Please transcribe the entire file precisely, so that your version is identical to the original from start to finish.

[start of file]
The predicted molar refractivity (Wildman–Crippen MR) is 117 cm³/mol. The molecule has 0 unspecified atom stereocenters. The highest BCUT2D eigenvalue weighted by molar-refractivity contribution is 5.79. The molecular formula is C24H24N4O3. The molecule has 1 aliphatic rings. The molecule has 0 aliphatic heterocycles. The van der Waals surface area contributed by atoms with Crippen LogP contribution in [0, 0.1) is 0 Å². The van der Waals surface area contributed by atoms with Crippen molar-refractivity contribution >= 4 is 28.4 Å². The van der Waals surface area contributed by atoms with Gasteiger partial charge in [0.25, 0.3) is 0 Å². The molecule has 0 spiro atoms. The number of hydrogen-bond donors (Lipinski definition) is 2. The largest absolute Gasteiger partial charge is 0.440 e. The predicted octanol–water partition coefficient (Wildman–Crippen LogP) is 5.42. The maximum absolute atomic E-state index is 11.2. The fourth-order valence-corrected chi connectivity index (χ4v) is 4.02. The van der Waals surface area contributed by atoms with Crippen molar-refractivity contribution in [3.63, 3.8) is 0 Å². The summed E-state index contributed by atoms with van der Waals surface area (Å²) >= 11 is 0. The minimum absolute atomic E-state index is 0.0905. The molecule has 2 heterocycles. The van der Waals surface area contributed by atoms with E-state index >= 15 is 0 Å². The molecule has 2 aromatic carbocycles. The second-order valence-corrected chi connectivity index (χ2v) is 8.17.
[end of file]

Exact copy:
The predicted molar refractivity (Wildman–Crippen MR) is 117 cm³/mol. The molecule has 0 unspecified atom stereocenters. The highest BCUT2D eigenvalue weighted by molar-refractivity contribution is 5.79. The molecular formula is C24H24N4O3. The molecule has 1 aliphatic rings. The molecule has 0 aliphatic heterocycles. The van der Waals surface area contributed by atoms with Crippen LogP contribution in [0, 0.1) is 0 Å². The van der Waals surface area contributed by atoms with Crippen molar-refractivity contribution >= 4 is 28.4 Å². The van der Waals surface area contributed by atoms with Gasteiger partial charge in [0.25, 0.3) is 0 Å². The molecule has 0 spiro atoms. The number of hydrogen-bond donors (Lipinski definition) is 2. The largest absolute Gasteiger partial charge is 0.440 e. The predicted octanol–water partition coefficient (Wildman–Crippen LogP) is 5.42. The maximum absolute atomic E-state index is 11.2. The fourth-order valence-corrected chi connectivity index (χ4v) is 4.02. The van der Waals surface area contributed by atoms with Crippen molar-refractivity contribution in [3.63, 3.8) is 0 Å². The summed E-state index contributed by atoms with van der Waals surface area (Å²) >= 11 is 0. The minimum absolute atomic E-state index is 0.0905. The molecule has 2 heterocycles. The van der Waals surface area contributed by atoms with E-state index >= 15 is 0 Å². The molecule has 2 aromatic carbocycles. The second-order valence-corrected chi connectivity index (χ2v) is 8.17.